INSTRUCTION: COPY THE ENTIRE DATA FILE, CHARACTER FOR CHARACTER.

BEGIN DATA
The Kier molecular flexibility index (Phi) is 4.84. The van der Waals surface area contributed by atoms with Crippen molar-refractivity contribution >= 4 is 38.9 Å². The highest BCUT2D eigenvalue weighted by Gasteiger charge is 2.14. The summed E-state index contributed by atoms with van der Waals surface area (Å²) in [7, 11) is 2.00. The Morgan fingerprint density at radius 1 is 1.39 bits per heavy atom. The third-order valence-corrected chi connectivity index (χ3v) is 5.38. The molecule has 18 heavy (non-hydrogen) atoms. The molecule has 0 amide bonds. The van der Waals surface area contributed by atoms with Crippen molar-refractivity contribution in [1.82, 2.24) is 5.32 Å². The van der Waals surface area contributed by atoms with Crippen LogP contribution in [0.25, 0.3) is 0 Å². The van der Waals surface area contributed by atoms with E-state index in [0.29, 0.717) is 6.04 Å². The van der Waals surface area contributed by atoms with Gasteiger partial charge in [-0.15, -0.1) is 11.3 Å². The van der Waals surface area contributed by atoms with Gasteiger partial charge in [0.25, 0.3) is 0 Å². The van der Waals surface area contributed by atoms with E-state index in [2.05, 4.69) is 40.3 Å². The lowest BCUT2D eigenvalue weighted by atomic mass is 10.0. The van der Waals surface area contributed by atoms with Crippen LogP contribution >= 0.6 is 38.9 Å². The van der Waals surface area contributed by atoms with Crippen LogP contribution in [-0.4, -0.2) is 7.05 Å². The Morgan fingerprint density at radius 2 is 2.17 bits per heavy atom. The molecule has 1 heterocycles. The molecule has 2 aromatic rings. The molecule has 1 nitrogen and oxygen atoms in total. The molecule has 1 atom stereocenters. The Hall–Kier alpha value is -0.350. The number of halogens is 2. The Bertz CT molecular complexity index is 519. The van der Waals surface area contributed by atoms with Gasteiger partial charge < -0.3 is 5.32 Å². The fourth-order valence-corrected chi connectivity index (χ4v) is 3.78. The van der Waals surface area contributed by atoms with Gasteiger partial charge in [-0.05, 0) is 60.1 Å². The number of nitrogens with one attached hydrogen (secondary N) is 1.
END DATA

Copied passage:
The Kier molecular flexibility index (Phi) is 4.84. The van der Waals surface area contributed by atoms with Crippen molar-refractivity contribution >= 4 is 38.9 Å². The highest BCUT2D eigenvalue weighted by Gasteiger charge is 2.14. The summed E-state index contributed by atoms with van der Waals surface area (Å²) in [7, 11) is 2.00. The Morgan fingerprint density at radius 1 is 1.39 bits per heavy atom. The third-order valence-corrected chi connectivity index (χ3v) is 5.38. The molecule has 18 heavy (non-hydrogen) atoms. The molecule has 0 amide bonds. The van der Waals surface area contributed by atoms with Crippen molar-refractivity contribution in [1.82, 2.24) is 5.32 Å². The van der Waals surface area contributed by atoms with Crippen LogP contribution in [0.25, 0.3) is 0 Å². The van der Waals surface area contributed by atoms with E-state index in [0.29, 0.717) is 6.04 Å². The van der Waals surface area contributed by atoms with Gasteiger partial charge in [-0.15, -0.1) is 11.3 Å². The van der Waals surface area contributed by atoms with Gasteiger partial charge in [0.25, 0.3) is 0 Å². The van der Waals surface area contributed by atoms with E-state index in [2.05, 4.69) is 40.3 Å². The lowest BCUT2D eigenvalue weighted by atomic mass is 10.0. The van der Waals surface area contributed by atoms with Crippen LogP contribution >= 0.6 is 38.9 Å². The van der Waals surface area contributed by atoms with Crippen LogP contribution in [-0.4, -0.2) is 7.05 Å². The Morgan fingerprint density at radius 2 is 2.17 bits per heavy atom. The molecule has 1 heterocycles. The molecule has 2 aromatic rings. The molecule has 1 nitrogen and oxygen atoms in total. The molecule has 1 atom stereocenters. The Hall–Kier alpha value is -0.350. The number of halogens is 2. The Bertz CT molecular complexity index is 519. The van der Waals surface area contributed by atoms with Gasteiger partial charge < -0.3 is 5.32 Å². The fourth-order valence-corrected chi connectivity index (χ4v) is 3.78. The van der Waals surface area contributed by atoms with Gasteiger partial charge in [-0.05, 0) is 60.1 Å². The number of nitrogens with one attached hydrogen (secondary N) is 1.